Eating is an agricultural act - Wendell Berry

Monday, May 18, 2015

can organic farming feed the world?

at a recent meeting, bernard (auroville) part replied to the titular question with: "as if current farming practices are doing that."
in addition to being a clever quip, it exposes the illegitimacy at the question's and the questioner's core.

but here is a full fledged response, by the erudite colin tudge.

in it he answers another recurring question we face - "how will you scale your work?"
Farming designed truly to feed people must be rooted in sound biology. The form, the structure of farms must reflect that of nature. Lots of plants, not many animals. Tremendous intricacy and attention to detail. Such variety and attention to detail requires a great deal of labour. Farming that really works needs to be labour intensive. (emphasis mine)


Capton said...

Thanks for the Colin Tudge link. Nice read.

So how can we realistically find a substitute? I find some of the arguments spurious. Before the invention of N Fertilizers, of course all societies were trying and willing to increase the population - N fertilizer is not an aphrodisiac! it merely enabled the population growth by removing a natural population control mechanism (availability of food); it is not as if the farmers of the early 20th century didn't know how to 'grow more acacias, beans, or alfalfa" to fix more nitrogen or know how to compost but they simply didn't/couldn't succeed/scale up. Only the invention of the N fixing process changed the game. So the legitimate question is, are these organic methods a realistic substitute of artificial N fixation? Thoughts?

csm said...

yes, it can happen. but as tudge suggests clearly, it will have to be 'labour-intensive'.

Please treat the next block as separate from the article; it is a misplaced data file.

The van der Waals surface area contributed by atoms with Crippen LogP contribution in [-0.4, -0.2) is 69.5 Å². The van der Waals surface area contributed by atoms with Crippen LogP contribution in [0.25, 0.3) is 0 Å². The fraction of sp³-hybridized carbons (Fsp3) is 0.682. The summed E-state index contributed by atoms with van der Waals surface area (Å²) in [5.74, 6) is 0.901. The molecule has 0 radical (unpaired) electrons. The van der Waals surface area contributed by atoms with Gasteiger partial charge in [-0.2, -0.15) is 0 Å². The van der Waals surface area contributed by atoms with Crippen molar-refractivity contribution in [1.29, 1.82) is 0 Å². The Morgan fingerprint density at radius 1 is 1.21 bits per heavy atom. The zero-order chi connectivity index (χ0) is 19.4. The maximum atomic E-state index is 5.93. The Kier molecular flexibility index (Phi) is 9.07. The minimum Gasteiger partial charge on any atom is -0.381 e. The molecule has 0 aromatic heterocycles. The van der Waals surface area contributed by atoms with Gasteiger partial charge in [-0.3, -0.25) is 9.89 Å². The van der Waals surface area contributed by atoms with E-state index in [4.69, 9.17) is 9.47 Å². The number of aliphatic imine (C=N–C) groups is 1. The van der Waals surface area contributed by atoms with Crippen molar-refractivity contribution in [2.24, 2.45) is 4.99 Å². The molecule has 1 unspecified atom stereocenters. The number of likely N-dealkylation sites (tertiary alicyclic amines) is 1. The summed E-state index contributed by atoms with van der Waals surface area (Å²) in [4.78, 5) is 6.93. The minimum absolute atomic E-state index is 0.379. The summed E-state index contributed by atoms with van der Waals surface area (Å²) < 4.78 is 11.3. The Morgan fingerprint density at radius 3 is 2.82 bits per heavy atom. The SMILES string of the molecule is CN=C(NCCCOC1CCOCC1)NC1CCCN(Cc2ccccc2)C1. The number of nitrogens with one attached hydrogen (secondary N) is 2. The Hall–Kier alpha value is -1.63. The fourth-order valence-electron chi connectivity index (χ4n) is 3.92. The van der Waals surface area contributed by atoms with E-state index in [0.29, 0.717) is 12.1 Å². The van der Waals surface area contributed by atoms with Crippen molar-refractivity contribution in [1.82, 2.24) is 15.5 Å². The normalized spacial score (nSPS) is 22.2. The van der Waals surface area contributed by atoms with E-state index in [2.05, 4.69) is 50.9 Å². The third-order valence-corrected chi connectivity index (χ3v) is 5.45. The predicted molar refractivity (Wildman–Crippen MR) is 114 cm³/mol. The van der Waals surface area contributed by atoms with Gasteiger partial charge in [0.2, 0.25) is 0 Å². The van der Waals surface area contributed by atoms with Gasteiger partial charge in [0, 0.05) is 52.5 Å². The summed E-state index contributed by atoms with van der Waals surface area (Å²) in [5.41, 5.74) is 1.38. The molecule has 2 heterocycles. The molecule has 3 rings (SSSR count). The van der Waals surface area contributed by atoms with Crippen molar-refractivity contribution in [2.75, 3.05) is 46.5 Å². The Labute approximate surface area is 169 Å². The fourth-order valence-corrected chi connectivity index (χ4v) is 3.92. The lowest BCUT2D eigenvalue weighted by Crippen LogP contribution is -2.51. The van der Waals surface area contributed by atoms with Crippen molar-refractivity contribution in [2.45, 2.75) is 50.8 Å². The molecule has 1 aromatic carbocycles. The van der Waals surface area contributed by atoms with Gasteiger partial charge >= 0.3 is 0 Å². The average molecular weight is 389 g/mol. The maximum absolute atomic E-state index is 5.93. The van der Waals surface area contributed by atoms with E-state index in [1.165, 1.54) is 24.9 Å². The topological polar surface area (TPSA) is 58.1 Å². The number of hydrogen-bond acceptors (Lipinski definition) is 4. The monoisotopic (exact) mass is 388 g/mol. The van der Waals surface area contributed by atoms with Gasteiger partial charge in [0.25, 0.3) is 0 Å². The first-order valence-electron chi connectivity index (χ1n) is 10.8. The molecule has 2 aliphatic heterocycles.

adding N into the soil was made very easy by haber and co. what is not calculated in this process, is the amount of energy used to create this fertliser which is ultimately used to grow food which gets converted to energy. this energy balance is unfavourable because of cheap fossil fuel.

so the real answer will be 'it is possible, but not probable'.

Capton said...

Yes, I couldn't agree more.

There are approx 4 billion extra people on earth today because someone figured out how to pump out fossil fuels and use it in a combustion engine and someone else figured out how to efficiently convert N from atmosphere to nitrates that can be applied as fertilizers! wow Arguably two of the most consequential technological achievements in human history.

Go organic basically says, lets abandon these to technologies and find a natural way. Labor-intensive is putting it very mildly.

meigancam01 said...

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Preeti Aghalayam aka kbpm said...

Nice read there, csm!

Unknown said...

well its like we will substitute the beef industry with
dairy farming industry...
either ways its a catch 22 situation.... Organic farming takes more work than normal farming does.... but that is not a issue here... the major problem, Is organic farming cost efficient than in-organic farming??? What are the economical risk that a farmer has to take while opting to organic farming?